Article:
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My favorite uncle and aunt moved to Zurich when I was six. It was too expensive to call, so we got tape recorders and mailed cassettes back and forth. Each one was a variety show of our lives: I sang, my mother played the piano, we recorded Star Trek and Creature Features and told stories. Before Facebook and email and discount airlines, Europe was still a world away.
My family was always recording itself. Before I was born, my grandfather had a 78 recorder with bright red licorice-colored LPs. They captured a time and people long gone: Kid Morris, my great-grandfather, who was a boxer and a butcher and came from Hungary; and Mattie Staley, housekeeper and a legendary cook, who gave a tour of “her” kitchen.
But the year I was eight, my grandparents sold the house on Chestnut Drive, and gave away anything they couldn’t sell. For years, I longed for those tapes from Europe, a visit to a lost childhood. I gently unfold airmail from 1970.
The Matterhorn is the most famous mountain in Switzerland. In Disneyland there is a small copy of the Matterhorn, and special “mountain” climbers climb it every hour. We have enclosed some Viewmaster pictures for you. We hope you enjoy them.
Aunt Barbara praises my recorder playing on the last cassette we sent. Uncle Jim notes he’s printing because I haven’t learned to read cursive yet.
On a separate sheet marked “Dear Everyone Else,” he mentions a Swissair flight bound for Tel Aviv that was blown up in flight, killing everyone on board.
Soon it will be as dangerous to live in Switzerland as it is to walk out at night in New York City.
Recently I discovered Uncle Jim still has three of our old tapes stashed away in a drawer. He doesn’t have a cassette player though. I pack them, offering to find a transfer house and digitize them.
My only working cassette player is in the car, so I drive around San Francisco in an old red Honda and time-travel. But these tapes aren’t recordings of me—they’re ones Uncle Jim and Aunt Barbara recorded for their parents. They’re 26 and 27, in London for the first time, visiting Carnaby Street and Buckingham Palace and restaurants with rude immigrant waiters. Once I get over the initial disappointment, I’m hooked.
“Those guards. What are they called?”
“They wear these wild costumes. You go places, and everyone’s in costume. This is what makes traveling so exciting….But after a while, you get tired of hearing of 8000 people who lost their heads.”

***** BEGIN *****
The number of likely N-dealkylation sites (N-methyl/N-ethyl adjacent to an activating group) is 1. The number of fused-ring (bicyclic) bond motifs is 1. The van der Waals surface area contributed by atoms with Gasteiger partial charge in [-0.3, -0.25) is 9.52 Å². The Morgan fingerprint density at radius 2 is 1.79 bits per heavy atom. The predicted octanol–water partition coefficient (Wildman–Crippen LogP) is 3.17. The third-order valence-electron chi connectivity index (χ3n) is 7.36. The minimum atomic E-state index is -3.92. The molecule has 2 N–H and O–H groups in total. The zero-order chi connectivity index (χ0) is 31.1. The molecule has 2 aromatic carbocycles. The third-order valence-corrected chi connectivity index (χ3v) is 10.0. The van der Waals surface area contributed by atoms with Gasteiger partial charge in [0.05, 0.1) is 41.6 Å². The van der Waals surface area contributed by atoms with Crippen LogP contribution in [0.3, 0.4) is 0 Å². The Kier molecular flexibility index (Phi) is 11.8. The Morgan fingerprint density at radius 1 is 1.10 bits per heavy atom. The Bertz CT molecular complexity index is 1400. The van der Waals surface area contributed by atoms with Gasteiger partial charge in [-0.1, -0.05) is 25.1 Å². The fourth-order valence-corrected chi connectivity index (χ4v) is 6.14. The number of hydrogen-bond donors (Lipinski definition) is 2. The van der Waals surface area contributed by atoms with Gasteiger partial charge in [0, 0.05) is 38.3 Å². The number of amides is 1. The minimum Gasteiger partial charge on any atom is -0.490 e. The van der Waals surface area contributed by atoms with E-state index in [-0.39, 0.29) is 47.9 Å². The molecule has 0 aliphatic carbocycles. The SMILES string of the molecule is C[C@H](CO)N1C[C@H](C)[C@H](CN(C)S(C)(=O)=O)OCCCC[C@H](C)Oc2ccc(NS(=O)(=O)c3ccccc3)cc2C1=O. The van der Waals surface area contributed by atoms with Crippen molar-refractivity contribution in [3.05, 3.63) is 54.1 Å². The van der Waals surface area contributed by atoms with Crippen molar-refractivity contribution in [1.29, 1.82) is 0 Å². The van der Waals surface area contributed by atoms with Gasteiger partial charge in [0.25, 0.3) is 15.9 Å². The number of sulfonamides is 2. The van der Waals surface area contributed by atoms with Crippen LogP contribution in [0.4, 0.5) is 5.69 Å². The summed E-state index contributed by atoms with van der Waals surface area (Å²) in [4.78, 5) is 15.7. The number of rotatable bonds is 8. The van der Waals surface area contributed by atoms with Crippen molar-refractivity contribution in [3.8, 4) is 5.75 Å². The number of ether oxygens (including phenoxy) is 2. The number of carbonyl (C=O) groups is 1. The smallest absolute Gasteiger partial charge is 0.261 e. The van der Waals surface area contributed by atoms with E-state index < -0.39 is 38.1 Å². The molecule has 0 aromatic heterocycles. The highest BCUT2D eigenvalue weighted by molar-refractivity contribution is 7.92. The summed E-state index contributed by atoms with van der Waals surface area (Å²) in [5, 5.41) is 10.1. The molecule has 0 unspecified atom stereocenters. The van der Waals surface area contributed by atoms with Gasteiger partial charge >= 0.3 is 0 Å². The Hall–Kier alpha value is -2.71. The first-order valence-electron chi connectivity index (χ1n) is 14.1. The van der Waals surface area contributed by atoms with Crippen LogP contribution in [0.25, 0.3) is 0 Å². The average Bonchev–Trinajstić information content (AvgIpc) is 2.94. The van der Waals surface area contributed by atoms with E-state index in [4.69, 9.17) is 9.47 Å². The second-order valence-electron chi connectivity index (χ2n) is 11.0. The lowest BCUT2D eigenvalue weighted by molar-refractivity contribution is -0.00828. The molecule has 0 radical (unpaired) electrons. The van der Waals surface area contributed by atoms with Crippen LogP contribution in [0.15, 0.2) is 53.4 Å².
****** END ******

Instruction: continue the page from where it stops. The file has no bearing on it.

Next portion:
Although they graduated in the 60s, they are decidedly not hippies. Uncle Jim describes tie-dye as paint thrown on a shirt. They get balcony seats to Hair, and Uncle Jim wants to dance on stage at the end when everyone takes their clothes off, but Aunt Barbara is put off by the show’s crudeness.
At times, their language is quaint. After living in New England, my uncle is thrilled by London’s cultural diversity, how many “orientals” and Africans (vs. “American negroes”) there are. My aunt bears a trace of a Rochester accent. It reminds me of Jackie Kennedy’s tour of the White House, soft and cultivated even as she’s describing unwanted attention in Rome.
The men are incredible, the way they stare at you. I felt forever under the gaze of someone. They look you up and down, from the tip of your head to the tip of your toes. You’d walk by, and their heads would turn. It was flattering, but after a while, I wanted to poke their eyeballs out.
They are perhaps the first travelers ever to eat terribly in Italy, the result of an American Express tour with prepaid dinners at the Piccadilly Cafeteria. Between Easter week and strikes, many museums are closed. They do manage to see the Pieta.
Michelangelo, who was only 27 and had just lost his mother, portrayed Mary as very young, hardly any older than Jesus.
Madrid, where they rely on a Fielding guidebook and splurge on lobster at the Ritz, fares better. But they quickly tire of religious art at the Prado.
Jesus Christ was everywhere to be seen, with blood gushing from a wound under his left arm. When you’ve seen one Jesus Christ, you’ve seen ’em all.